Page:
doesn't even need screws; my Samsung Galaxy S4 has a couple small indentations around the edges to pull the back off. it just basically snaps on. add to that (anecdotally, from what I see) that most people keep their phone in some sort of case. even with the user-changeable battery on the S4 the phone is small enough that I just feel more comfortable holding and using it in a case; at 6' and 180 lbs I'm not a particularly large person, and the standard Otter Box seems to beef up the phone enough to be comfortable to use and still small enough for a pocket.

Comment Re:Battery (Score 1) 198

I think the hit would be on the GPU which has to manage that many more pixels, which take up more RAM, which leaves less for other processes and causes garbage collection churn, etc. In other words, it makes the system as a whole less efficient. And for what, exactly? I think that's well into the "zero marginal benefit" range for almost all human eyes.

Retina displays were are nice (and tangible!) upgrade over their predecessors. I don't think 4K offers a measurably better experience, but carries a real cost that I'd rather spend on other features.

Comment Re:So, the FBI doesn't need to ask for Android? (Score 1) 306

Part of their user lock-in strategy.

It's a piss-poor strategy, considering they host a webpage for deregistering your iMessage account.

They're actually fighting in court for the right to keep doing this, instead of not being dicks and fixing it.

Citation needed: that's an extraordinary claim, and one that's utterly failed to make headlines.

Comment Re:Well, they COULD also encrypt for the FBI... (Score 1) 306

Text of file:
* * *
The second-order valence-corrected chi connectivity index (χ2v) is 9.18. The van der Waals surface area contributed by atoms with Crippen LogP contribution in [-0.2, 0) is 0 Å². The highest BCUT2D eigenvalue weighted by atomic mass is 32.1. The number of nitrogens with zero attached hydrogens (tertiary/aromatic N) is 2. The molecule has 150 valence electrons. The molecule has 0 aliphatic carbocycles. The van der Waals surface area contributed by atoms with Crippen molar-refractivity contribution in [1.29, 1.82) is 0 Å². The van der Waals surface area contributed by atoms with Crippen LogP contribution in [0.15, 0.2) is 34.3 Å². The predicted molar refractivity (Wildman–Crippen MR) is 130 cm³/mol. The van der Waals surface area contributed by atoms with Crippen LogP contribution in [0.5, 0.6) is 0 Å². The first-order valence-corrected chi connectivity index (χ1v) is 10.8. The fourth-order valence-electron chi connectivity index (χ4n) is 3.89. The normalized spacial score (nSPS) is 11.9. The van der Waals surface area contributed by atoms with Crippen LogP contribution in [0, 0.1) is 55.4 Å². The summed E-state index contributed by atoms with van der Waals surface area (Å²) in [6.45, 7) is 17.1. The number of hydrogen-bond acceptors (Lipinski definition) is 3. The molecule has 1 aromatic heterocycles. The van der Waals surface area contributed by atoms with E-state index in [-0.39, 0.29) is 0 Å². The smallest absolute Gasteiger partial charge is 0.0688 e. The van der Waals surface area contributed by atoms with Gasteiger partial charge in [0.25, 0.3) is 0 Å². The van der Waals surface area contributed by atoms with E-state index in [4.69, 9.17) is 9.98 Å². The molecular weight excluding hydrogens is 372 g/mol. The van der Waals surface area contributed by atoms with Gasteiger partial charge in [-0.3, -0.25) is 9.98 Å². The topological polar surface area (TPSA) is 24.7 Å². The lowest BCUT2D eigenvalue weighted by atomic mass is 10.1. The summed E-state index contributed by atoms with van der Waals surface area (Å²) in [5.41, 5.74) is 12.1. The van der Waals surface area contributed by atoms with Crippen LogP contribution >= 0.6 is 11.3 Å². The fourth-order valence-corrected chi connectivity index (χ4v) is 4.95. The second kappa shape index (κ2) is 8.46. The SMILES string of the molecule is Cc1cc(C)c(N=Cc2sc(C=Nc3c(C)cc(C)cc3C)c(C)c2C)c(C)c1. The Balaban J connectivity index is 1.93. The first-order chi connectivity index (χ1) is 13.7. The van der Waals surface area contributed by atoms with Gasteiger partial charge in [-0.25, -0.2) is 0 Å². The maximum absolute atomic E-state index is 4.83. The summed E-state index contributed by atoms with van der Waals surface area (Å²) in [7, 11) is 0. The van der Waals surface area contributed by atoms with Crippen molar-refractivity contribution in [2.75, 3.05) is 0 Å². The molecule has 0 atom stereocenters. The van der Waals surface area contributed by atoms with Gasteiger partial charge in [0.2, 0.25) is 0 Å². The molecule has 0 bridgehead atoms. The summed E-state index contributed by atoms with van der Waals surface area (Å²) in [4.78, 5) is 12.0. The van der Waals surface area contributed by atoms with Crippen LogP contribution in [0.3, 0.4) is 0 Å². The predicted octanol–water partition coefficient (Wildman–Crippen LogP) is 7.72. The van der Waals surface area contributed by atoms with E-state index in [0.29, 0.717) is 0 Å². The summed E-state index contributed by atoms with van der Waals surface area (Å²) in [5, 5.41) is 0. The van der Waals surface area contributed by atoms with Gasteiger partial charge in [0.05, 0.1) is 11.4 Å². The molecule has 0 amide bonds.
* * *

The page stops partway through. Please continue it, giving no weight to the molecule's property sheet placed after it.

Or maybe, just maybe, Apple really doesn't like the Gummint trying to force it to do something that could hurt profits.

Which is the absolute best possible reason for a company to want to support its users. "Don't Be Evil" is only good until it starts costing shareholder value, and then investors revolt. You want it to be in a corporation's best financial interests to act in your best personal interests.

Comment Re:Comcast giveth and I taketh away (Score 1) 229

I understand inflation, but I'm intolerant of "government compliance surcharges" and random miscellany like that. If it comes down to the point where bare Internet costs the same as my current monthly bill, I wouldn't rule out starting an ISP that covers my neighborhood.

Comment Re:Comcast giveth and I taketh away (Score 1) 229

Sure, but: 1) they're making a lot less than if they were selling me both, and 2) a bare Internet connection is (at least hypothetically) replaceable. Once you've made the decision to drop TV programming, there's not a lot to holding you to a particular ISP.

Comment Comcast giveth and I taketh away (Score 5, Insightful) 229

Every time Comcast increases my bill, I drop a feature that costs the same amount. They're getting perilously close to the point where that feature will be "TV".

An open message to Comcast execs: be absolutely sure you're ready to make customers decide between your content and Netflix. I bet you'd be surprised how often the response won't be what you'd hope.

A sine curve goes off to infinity, or at least the end of the blackboard. -- Prof. Steiner